India launches second lunar mission, aiming for Moon's South Pole
India launched a bid to become a leading space power Monday, sending up a rocket to put a craft on the surface of the Moon in what it called a "historic day" for the nation.
Chandrayaan-2 – or Moon Chariot 2 – took off on time at 2:43 pm (0913 GMT) from the Satish Dhawan Space Centre on an island off the coast of Andhra Pradesh state.
Applause broke out in the mission control room as the rocket blasted off into the grey skies over the Indian Ocean and mission control announced that the orbiter had broken away from the rocket with no problem.
"Today is a historic day for space, science and tech in India," Indian Space Research Organisation (ISRO) chief K. Sivan said.
The launch came a week after a fuel leak forced a previous attempt to be scrubbed 56 minutes before the scheduled blast-off.
The South Asian nation is bidding to follow Russia, the United States and China in landing a spacecraft on the Moon.
President Ram Nath Kovind watched the launch alongside 7,000 dignitaries and flag-waving children.
The rocket carried an orbiter, a lander and a rover, and has been almost entirely designed and made in India.
The 2.4-tonne (5,300-pound) orbiter is expected to circle the Moon for about a year, taking images of the surface, looking for signs of water, and studying the atmosphere.
The lander – named after Vikram A. Sarabhai, the father of India's space programme – will carry the rover and be placed on the surface near the lunar South Pole. The operation is expected to take place in early September.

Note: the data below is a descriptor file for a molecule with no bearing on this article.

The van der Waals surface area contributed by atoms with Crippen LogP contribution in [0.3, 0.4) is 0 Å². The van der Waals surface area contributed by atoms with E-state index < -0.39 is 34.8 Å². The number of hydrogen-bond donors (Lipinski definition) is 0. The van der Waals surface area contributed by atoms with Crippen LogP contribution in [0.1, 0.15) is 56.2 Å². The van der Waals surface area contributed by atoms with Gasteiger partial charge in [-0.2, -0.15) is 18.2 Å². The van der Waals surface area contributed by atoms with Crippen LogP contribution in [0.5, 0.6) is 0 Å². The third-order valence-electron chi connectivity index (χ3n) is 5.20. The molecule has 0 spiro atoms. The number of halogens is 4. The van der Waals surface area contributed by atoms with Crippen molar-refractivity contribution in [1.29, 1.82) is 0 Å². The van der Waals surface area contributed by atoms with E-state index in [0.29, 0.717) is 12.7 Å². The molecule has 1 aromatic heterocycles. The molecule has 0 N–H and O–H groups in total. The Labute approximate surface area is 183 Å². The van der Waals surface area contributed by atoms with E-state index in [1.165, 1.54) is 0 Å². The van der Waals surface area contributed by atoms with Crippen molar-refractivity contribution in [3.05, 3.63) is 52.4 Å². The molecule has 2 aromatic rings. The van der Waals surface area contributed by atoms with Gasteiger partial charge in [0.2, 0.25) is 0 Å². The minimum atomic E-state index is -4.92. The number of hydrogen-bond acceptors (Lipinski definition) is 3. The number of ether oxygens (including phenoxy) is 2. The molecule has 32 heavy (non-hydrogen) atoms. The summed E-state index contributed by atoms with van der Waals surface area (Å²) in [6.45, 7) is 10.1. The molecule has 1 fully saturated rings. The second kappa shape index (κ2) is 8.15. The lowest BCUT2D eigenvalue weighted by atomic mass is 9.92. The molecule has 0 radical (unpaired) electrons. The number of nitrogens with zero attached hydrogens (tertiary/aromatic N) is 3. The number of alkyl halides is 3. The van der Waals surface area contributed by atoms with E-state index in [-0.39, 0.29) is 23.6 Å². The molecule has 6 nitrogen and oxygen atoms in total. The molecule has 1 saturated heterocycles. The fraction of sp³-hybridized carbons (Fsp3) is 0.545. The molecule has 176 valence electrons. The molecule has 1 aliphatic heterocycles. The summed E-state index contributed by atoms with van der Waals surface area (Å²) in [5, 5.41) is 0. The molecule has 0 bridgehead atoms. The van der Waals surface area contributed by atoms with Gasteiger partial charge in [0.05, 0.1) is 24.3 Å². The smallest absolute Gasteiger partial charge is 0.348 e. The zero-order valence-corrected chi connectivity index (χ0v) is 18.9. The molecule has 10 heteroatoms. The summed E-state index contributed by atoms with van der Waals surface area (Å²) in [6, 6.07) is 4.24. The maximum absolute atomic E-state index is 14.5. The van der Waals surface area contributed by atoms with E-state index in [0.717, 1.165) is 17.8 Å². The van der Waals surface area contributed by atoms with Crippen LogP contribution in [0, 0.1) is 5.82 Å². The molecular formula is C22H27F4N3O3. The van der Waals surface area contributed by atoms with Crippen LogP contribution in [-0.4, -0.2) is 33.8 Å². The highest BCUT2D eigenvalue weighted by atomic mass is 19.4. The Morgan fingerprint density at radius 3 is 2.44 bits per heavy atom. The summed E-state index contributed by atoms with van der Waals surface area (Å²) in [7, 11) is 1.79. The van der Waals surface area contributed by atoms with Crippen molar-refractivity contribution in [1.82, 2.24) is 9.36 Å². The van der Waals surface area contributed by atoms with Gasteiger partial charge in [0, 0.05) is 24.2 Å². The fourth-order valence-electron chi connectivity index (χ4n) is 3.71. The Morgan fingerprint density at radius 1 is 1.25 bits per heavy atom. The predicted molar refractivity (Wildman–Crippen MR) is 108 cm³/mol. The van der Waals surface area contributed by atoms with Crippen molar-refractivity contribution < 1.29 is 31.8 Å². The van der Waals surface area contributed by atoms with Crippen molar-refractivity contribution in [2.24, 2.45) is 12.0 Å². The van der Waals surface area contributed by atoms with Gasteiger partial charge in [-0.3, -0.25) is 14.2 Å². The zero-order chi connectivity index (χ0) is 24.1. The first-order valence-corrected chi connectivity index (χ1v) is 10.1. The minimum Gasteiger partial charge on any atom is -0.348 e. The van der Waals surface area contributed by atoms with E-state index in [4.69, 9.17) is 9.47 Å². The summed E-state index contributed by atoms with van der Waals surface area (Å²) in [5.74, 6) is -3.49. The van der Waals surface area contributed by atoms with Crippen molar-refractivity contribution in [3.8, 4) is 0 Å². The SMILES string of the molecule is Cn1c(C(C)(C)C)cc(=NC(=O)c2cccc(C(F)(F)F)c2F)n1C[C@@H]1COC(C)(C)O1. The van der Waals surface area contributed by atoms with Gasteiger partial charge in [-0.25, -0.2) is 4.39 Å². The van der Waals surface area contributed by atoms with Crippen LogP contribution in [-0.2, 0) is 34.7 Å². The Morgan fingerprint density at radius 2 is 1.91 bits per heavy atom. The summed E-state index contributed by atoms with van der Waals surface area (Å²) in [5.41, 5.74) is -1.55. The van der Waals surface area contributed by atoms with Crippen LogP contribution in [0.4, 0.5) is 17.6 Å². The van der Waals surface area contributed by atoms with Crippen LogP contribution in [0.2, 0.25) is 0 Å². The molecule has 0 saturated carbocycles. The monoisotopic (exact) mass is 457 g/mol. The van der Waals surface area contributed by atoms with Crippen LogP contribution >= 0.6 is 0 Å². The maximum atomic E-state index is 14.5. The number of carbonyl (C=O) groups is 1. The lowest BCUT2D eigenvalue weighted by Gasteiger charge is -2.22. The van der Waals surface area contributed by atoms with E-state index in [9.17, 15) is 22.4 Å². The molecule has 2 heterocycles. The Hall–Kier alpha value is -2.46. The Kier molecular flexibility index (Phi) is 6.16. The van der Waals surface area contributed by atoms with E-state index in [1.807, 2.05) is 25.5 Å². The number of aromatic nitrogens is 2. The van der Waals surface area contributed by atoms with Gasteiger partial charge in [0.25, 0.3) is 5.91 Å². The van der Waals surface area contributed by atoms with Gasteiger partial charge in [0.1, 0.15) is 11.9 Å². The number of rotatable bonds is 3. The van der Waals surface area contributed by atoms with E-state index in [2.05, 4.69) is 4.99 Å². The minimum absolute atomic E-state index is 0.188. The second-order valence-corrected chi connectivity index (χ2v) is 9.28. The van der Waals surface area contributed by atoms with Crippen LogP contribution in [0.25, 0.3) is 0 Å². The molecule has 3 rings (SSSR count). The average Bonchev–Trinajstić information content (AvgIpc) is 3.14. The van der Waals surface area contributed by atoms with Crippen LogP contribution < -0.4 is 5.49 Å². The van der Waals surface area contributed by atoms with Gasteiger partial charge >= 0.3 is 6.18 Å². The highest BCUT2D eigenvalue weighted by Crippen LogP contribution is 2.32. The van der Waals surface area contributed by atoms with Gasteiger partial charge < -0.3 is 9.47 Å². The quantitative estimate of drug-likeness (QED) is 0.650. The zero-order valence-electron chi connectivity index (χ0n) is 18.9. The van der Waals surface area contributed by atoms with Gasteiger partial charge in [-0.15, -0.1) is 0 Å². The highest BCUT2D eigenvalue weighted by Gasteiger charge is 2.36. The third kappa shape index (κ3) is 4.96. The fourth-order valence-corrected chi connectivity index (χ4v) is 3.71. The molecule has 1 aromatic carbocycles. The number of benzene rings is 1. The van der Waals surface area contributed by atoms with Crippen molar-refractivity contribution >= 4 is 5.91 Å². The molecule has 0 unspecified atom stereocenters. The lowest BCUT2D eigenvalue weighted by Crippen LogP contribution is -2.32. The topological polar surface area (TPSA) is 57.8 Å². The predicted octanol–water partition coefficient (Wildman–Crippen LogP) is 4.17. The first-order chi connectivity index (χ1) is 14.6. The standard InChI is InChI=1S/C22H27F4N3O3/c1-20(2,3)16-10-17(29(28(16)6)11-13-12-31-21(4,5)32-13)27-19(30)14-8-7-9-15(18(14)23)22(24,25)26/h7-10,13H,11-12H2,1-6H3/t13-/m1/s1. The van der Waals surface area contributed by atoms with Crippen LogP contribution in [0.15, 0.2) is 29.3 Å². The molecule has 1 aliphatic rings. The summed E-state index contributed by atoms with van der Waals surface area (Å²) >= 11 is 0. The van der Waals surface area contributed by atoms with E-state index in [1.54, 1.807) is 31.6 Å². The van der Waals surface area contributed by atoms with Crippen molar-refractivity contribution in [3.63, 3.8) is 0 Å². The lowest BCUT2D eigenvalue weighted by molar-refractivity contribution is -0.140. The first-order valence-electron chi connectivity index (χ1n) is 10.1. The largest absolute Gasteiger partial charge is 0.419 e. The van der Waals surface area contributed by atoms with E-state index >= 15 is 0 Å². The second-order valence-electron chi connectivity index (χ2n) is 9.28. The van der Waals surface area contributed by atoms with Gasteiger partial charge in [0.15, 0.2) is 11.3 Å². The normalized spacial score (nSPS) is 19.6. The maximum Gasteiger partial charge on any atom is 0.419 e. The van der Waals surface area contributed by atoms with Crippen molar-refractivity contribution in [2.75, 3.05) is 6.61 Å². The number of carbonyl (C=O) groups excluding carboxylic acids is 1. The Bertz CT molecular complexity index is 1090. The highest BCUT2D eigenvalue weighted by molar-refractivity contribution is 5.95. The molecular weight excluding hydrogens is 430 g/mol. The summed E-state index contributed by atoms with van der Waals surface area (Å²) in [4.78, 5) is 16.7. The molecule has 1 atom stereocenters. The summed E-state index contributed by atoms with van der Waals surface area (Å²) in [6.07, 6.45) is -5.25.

ISRO scientists will remotely control the rover named Pragyaan – "wisdom" in Sanskrit – as it carries out experiments. It will work for one lunar day, the equivalent of 14 Earth days, studying rocks and soil on the Moon's surface.
Former NASA scientist Kumar Krishen said India's space agency should be praised for taking on ambitious projects such Chandrayaan-2.
"We should keep in mind that space exploration is risky as many systems have failed in the past and many lives lost," he told AFP.
Aside from propelling India into the rarefied company of spacefaring nations, Chandrayaan-2 also stands out because of its low cost.
About $140 million has been spent on preparations for the mission, a much smaller price tag compared with similar missions by other countries.
The United States – which is marking the 50th anniversary of Neil Armstrong becoming the first human on the Moon – spent the equivalent of more than $100 billion on its Apollo missions.
Chandrayaan-2, and India's space programme as a whole, are a source of national pride.
Prime Minister Narendra Modi has vowed to send a manned mission into orbit by 2022, and India also hopes to seek out lucrative commercial satellite and orbiting deals.
The new mission comes almost 11 years after the launch of India's first lunar mission – Chandrayaan-1 – which orbited the Moon and searched for water.